Newer theories, such as those proposed by Fretheim (1996), Sweeney (2017), and Wright (1994), have expanded on von Rad’s theory by emphasizing the intergenerational purpose at play. Deuteronomy represents an evolving understanding of the role of the law (torah) in the communal life of the nation of Israel. In this view, Deuteronomy is more associated with Proverbs than Exodus, as the legal and liturgical instruction seeks to shape a community that is looking toward the future, learning from its past rather than simply memorializing it.

Thus, Deuteronomy is not a second version of the law but an attempt to understand the nature and function of the law in light of a community that is rebuilding itself following years in exile.

Literary Background

Deuteronomy comes at the end of a mostly-narrative unit of the Hebrew Bible. Genesis, Exodus, and Numbers are almost exclusively narrative. However, on the surface, Deuteronomy is more akin to Leviticus than any of the other members of the Pentateuch because of its legal nature. Yet, remember the above comments about not judging a book on its appearance.

While there is still a narrative quality to Leviticus, Leviticus has more of a rhetorical tone to it, ultimately serving more of a liturgical function. For example, Leviticus begins this way:

The LORD summoned Moses and spoke to him from the tent of meeting, saying: Speak to the people of Israel and say to them: When any of you bring an offering of livestock of the LORD, you shall bring your offering from the herd or from the flock.” (1:1-2)

It begins more like a speech rather than a story. The purpose of Leviticus is to articulate God’s law to Israel. To put a contemporary spin on this, reading Leviticus is like reading the Constitution of the United States or a Supreme Court majority opinion. Leviticus is clear, functional, and open to little interpretation.

Deuteronomy, on the other hand, rises higher on the narrative ladder. While not a complete narrative, like Genesis or even Exodus (where legal codes are articulated within the larger narrative), Deuteronomy is not just a collection of legal speeches. It is a mixture of several literary devices, a true literary masterpiece given its rhetorical function.

The challenge, then, is to determine what the main literary form of Deuteronomy is so that we can fully understand the rhetorical function. Each of the following theories adopts a lens connected to rhetorical criticism, focusing on the nature of the speeches recorded rather than on the bookend editorial comments (1:1-5; 34:1-10). While ignoring this material would severely impact the interpretation of a book like Job or Ecclesiastes, it causes less concern with Deuteronomy, mostly because of the above comments related to the original author (or, at least, speaker of Moses) and latter editor. Moses’ speeches, beginning at 1:5, provide a coherent document that clearly articulates both its content and function.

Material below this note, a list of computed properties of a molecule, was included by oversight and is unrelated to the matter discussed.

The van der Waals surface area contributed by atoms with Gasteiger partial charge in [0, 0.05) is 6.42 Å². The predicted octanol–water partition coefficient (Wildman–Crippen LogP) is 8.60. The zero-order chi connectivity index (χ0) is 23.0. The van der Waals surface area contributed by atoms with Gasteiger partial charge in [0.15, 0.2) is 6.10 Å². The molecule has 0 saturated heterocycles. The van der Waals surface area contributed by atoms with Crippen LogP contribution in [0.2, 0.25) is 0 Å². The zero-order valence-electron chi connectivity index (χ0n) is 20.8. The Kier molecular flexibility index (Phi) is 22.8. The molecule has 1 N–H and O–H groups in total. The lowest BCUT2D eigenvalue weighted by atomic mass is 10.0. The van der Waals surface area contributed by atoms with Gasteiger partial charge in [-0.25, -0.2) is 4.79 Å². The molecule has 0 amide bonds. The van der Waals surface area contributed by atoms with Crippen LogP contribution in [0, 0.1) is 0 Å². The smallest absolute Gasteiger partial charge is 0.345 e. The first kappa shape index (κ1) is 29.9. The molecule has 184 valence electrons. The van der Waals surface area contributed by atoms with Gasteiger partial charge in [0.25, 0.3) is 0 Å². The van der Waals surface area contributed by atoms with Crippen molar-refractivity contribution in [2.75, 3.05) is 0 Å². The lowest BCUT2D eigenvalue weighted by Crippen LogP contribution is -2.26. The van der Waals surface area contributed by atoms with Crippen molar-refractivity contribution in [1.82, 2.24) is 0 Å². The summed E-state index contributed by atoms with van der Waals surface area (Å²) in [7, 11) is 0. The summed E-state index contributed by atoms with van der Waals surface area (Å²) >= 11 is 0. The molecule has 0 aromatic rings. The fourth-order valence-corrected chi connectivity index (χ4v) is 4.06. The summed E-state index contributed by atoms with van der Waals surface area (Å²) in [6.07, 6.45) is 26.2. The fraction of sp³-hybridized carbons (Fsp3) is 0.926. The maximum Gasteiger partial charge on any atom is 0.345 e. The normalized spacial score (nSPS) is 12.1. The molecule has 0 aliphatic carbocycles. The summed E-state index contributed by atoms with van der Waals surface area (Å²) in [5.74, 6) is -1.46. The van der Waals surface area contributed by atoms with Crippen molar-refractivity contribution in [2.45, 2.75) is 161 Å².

Overall, there are five commonly-accepted contemporary theories regarding the literary nature of Deuteronomy. These will be addressed by popularity among scholars, beginning with the least popular. First, there is the polity theory. In this theory, put forth by McBride (1987), Deuteronomy functions like a kind of constitution, enacting laws that empower and protect the citizenry in order to establish a unified society.

Second, there is the speech theory. In this theory, put forth by Polzin (1981, and revised in 1987) and building on the work of Noth (1948), Deuteronomy functions as a theological introduction to and provides a theological assessment of the Deuteronomistic History (Deuteronomy-Kings). This theory has recently been revised by Sweeney (2017), building mostly off of the work of Levinson (1997) on legal innovation and Clements (1965) on Hebrew liturgical literature. This theory focuses on the three main speeches in Deuteronomy (1:1-4:43; 4:44-28:68; 29-30; with closing material in 31-34) as theological reflection on the adaptive nature of the Mosaic Law within an ever-developing society. In this newly-revised theory, Deuteronomy functions as a hermeneutic bridge between the Pentateuch (where the law was given) and the historical narratives (where the law was lived out).

Third, there is the exposition theory. In this theory, put forth by Kaufman (1978/1979), Deuteronomy functions to clarify and illuminate the content of the Mosaic law, using the Decalogue as something like a table of contents. Walton (1987) added to this theory by grouping the laws under four themes (authority, dignity, commitment, rights and privileges) that would articulate how God and Israel would relate to one another.

Fourth, there is the liturgical theory. In this theory, put forth by Christensen (1991) and looking at the poetic quality of the language, Deuteronomy functions in a pedagogical way, based on the Shema passage (6:4-9).